Slovik then deserted. Tankey tried to get him to stay, but Slovik’s mind was made up. He walked to the rear until he found a cook at another detachment, showing the cook a note he’d written that stated his intention to run away if sent into combat. Kind of a strange thing to do. Battle fatigue?
The cook brought the note to his company commander and an MP who read Slovik’s strange note. They told Slovik to destroy the note and go back to his unit, but Slovik refused. Slovik was brought before Lt Colonel Ross Henbest, who told Slovik to think rationally and just forget the note and go back to his unit. Slovik would face no charges if he just did what he was told. Slovik refused.
Henbest then had Slovik write another note on the back of the first one stating that he fully understood the legal consequences of incriminating himself by writing a note stating he intended on desert. One final time, Henbest gave Slovik the chance to leave without penalty. Slovik refused.
His case now went to the Judge Advocate of his Division Lieutenant-Colonel Henry Summer. Summer offered Slovik the same deal as Henbest, that he could tear up the note and just go back to his unit. He even offered Eddie the chance to transfer to another Division where he could make a fresh start and with no charges hanging over him.
Slovik still refused, and remained adamant that he would not fight. He was scheduled for court-martial. After that, things happened fast, as they do in such situations during wartime, at least back then.
Slovik was charged with “desertion to avoid hazardous duty.” At his Court-Martial on 11 November 1944, the Prosecution produced witnesses who were willing to testify to Slovik’s determination and willingness to run away. Slovik refused to testify in his own defense.
The nine Officers on the Jury voted unanimously to find Slovik guilty of repeated desertion and sentenced him to death by firing squad.
Eisenhower refused to consider it and wrote back confirming the Execution Order.
In his final letter to his wife, Slovik wrote:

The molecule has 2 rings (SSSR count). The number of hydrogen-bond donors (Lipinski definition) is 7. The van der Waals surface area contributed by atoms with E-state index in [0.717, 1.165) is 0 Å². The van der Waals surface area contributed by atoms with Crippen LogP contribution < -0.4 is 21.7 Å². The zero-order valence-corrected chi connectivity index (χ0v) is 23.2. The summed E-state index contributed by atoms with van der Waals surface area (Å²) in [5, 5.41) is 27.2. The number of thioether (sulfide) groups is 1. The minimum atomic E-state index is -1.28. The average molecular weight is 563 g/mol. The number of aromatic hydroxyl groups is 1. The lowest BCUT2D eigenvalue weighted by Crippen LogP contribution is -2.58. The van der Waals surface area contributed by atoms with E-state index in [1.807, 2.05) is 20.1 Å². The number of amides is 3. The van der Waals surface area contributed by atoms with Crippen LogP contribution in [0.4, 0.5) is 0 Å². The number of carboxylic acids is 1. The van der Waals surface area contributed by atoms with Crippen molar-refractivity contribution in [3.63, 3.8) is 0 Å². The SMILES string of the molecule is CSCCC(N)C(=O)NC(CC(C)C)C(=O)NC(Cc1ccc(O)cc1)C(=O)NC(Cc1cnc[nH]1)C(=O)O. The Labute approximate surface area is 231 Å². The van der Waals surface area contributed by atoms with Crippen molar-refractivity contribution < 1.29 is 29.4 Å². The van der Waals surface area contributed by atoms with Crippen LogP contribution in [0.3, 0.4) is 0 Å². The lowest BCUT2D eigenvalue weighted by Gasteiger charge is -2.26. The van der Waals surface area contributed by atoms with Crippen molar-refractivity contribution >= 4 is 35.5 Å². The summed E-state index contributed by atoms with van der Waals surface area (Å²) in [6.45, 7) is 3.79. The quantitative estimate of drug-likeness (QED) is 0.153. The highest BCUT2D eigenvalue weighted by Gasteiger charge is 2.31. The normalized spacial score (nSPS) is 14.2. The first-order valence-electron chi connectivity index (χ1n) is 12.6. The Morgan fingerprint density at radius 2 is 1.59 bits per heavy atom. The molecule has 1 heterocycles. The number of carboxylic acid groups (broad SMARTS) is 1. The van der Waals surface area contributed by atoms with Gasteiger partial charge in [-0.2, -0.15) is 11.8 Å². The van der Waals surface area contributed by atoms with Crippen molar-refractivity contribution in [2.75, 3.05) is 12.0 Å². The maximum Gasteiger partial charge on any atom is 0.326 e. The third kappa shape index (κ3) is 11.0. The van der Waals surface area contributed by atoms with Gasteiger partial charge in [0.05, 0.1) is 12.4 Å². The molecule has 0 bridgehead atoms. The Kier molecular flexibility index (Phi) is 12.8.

“Everything happens to me. I’ve never had a streak of luck in my life. The only luck I ever had was when I married you. I knew it wouldn’t last because I was too happy. I knew they wouldn’t let me be happy”.
"They're not shooting me for deserting the United States Army, thousands of guys have done that. They just need to make an example out of somebody and I'm it because I'm an ex-con. I used to steal things when I was a kid, and that's what they are shooting me for. They're shooting me for the bread and chewing gum I stole when I was 12 years old."He was shot with eleven bullets. One of his firing squad executioners said afterward, “I got no sympathy for that sonofabitch! He deserted us, didn’t he? He didn’t give a damn how many of us got the hell shot out of us, why should we care for him?”
Eddie Slovik was buried in the Cise-Aisne Cemetery in France along with the 94 American soldiers who were executed for rape and murder. He was the only soldier of the war executed for desertion.
Eddie’s wife and family were told that he had died whilst serving in the European Theatre of Operations. His real fate wasn’t revealed to them until 1954.
Eddie’s wife Antoinette was to campaign for a pardon for her husband for the rest of her life, petitioning seven different Presidents. The story became well-known, and Martin Sheen starred in a 1974 made-for-tv movie about the case, "The Execution of Private Slovik." It got very good ratings and is a minor classic.
Antoinette worked relentlessly to clear her husband's record and to claim his body. She died on September 7, 1979 in Detroit without accomplishing either. She had been living there under an assumed name.
There was one final act to this drama. Bernard V. Calka, of Macomb County Michigan and a Polish-American World War II veteran, petitioned the U.S. Army to return Slovik's remains to the USA. In 1987, he convinced President Ronald Reagan to order their return. Calka raised $8,000 to pay for the exhumation of Slovik's remains and for their transfer to Detroit's Woodmere Cemetery, where Slovik was reburied next to his wife.